Thursday, July 31, 2008

Ink Exchange by Melissa Marr

In this sequel to Wicked Lovely, Marr brings back the main characters Aislynn, Seth, and Keenan, but only as minor characters.

The past year of Leslie's life has been terrible. Her mother ran out on her family, her dad drowns in a bottle of alcohol everyday, and her brother Ren hops from one drug to another, searching for the next high. The family is crumbling, and Leslie is the only one that strives for responsibility--she pays the bills with her waitressing job, and can't wait to graduate from high school and move to college.

The only thing Leslie looks forward to is the tattoo she hopes to get and the marking it will giver her body that it is hers--and hers alone.

What she doesn't know is the tattoo has its own way of making her body a prisoner.

Another fantastic novel by an accomplished author.

Monday, July 21, 2008

Up All Night

Up All Night is an anthology of work from some of today's best authors. The stories all cover different topics and characters, but they all revolve around the characters discovering something about themselves or the world around them--late at night.

Peter Abrahams' story "Phase 2" tells the story of a family waiting for their father to return home to begin "Phase 2" of their lives.

Libba Bray's story "Not Just for Breakfast Anymore" is the story of Maggie and her friends, on their way to a concert and Maggie's attempts at hiding her father's secret life.

David Levithan's "The Vulnerable Hours" portrays a wide cast of teens, all at crossroads in their life, and how the hours between midnight and dawn are powerful at revealing strengths and weaknesses.

"Orange Alert" by Patricia McCormick is the first person narrative of a 15-year old girl wanting her driver's license and the freedom being away from an abusive step father and an ignorant mother.

"Superman Is Dead" by Sarah Weeks is a story within a story--the main character is telling his friend the story he wrote for an English project while his mother is gone and he's babysitting his brother. His story reflects his real life--something he would like to be away from.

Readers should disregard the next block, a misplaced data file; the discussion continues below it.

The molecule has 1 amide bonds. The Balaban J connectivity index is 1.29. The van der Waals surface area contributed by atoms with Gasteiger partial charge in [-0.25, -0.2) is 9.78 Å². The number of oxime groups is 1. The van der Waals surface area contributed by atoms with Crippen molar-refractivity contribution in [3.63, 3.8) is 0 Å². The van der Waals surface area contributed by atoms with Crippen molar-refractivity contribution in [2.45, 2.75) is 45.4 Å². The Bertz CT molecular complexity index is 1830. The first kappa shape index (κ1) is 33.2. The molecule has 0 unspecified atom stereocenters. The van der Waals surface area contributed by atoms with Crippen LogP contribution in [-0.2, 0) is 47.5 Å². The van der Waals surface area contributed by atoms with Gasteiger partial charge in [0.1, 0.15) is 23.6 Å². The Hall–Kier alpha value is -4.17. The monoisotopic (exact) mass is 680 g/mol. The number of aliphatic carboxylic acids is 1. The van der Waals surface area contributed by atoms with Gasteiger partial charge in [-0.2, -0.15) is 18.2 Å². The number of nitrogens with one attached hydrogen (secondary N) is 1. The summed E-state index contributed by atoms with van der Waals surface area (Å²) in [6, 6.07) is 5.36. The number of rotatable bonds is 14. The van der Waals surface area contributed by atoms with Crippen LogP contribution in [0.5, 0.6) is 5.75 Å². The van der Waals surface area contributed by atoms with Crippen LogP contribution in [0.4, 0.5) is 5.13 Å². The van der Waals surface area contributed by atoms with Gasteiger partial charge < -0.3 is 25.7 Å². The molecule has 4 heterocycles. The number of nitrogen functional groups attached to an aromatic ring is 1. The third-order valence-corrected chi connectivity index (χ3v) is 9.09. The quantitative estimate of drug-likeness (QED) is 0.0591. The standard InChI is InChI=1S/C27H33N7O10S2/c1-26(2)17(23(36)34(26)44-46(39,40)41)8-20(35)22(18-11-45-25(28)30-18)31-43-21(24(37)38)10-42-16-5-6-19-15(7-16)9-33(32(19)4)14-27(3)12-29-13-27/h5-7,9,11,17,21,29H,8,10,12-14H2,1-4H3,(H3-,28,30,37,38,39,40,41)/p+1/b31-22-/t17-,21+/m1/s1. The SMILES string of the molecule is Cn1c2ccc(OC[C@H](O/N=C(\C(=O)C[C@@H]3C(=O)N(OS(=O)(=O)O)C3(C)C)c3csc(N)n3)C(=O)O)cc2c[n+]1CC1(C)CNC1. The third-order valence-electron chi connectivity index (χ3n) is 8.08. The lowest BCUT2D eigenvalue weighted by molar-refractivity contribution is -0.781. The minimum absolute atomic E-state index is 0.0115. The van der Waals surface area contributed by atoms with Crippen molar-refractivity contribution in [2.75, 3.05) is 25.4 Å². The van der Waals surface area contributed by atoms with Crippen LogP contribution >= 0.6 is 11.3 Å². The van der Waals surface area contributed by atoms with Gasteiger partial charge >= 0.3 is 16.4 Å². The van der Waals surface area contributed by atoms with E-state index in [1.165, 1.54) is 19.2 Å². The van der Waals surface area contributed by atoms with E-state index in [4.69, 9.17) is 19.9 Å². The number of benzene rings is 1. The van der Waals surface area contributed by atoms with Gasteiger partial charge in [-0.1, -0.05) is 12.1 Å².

Gene Luen Yang's "The Motherless One" is a manga depiction of a monkey who learns he has no mother, and the search to find out why.

Ever by Gail Carson Levine

As with Levine's other books, Ever takes a fairytale and turns it on its head.

Kezi is a young girl living with her family. They are a devote family, praying to their god Admat and following his laws. But one day, Kezi's mother becomes sick. Kezi's father, in an attempt to cure his wife, promises to kill the first person who congratulates him on his wife's recovery in a sacrifice to Admat. In their world, an oath is no longer valid after three days, so after Kezi's mother becomes well, the family lives in fear as to who will congratulate her father.

Olus is a young god from another country, fascinated with humans. He has longed for a friend his whole life, but he never imagines he'd fall in love with Kezi. As he watches their life, he becomes more infatuated with her, even daring to introduce himself and save her at one point. When fate intervenes, Olus is determined the two of them can overcome destiny to write their own.

This tale is told in both Kezi and Olus' point of view. Each chapter alternates, but the story is powerful and amusing.

Thursday, July 10, 2008

Prize Winner of Defiance, Ohio by Terry Ryan

The Prize Winner of Defiance, Ohio tells the story of Evelyn Ryan and her family, told by her daughter. The family of 12 never had much in the way of money or possessions, but they had a mother determined to make their life meaningful. Evelyn entered as many contests as she could, writing jingles, rhymes, and poems to bring in money to feed and clothe her growing household. She won large and small contests, sometimes earning $1 for her writing, sometimes trips and cars, all sold to bring money into their simple lifestyle.

Terry Ryan, Evelyn's sixth child, tells the story of their life growing up with an amazing woman--a woman all the children call their hero for everything she did to make their lives happy. Evelyn, as reported by Ryan, took every situation life threw at her in stride, with confidence and optimism that things would work out. Raising 10 children practically on her own, she struggled and sacrificed to keep their house together. This is the true story of one amazing woman's life, and the impact she made on her children and their community.

A fantastic read. The subject matter seems depressing, but the book is written in love and humor. Many laugh-out-loud moments throughout, especially when reading the limericks, jingles, and rhymes Evelyn came up with to win. This non-fiction reads like fiction.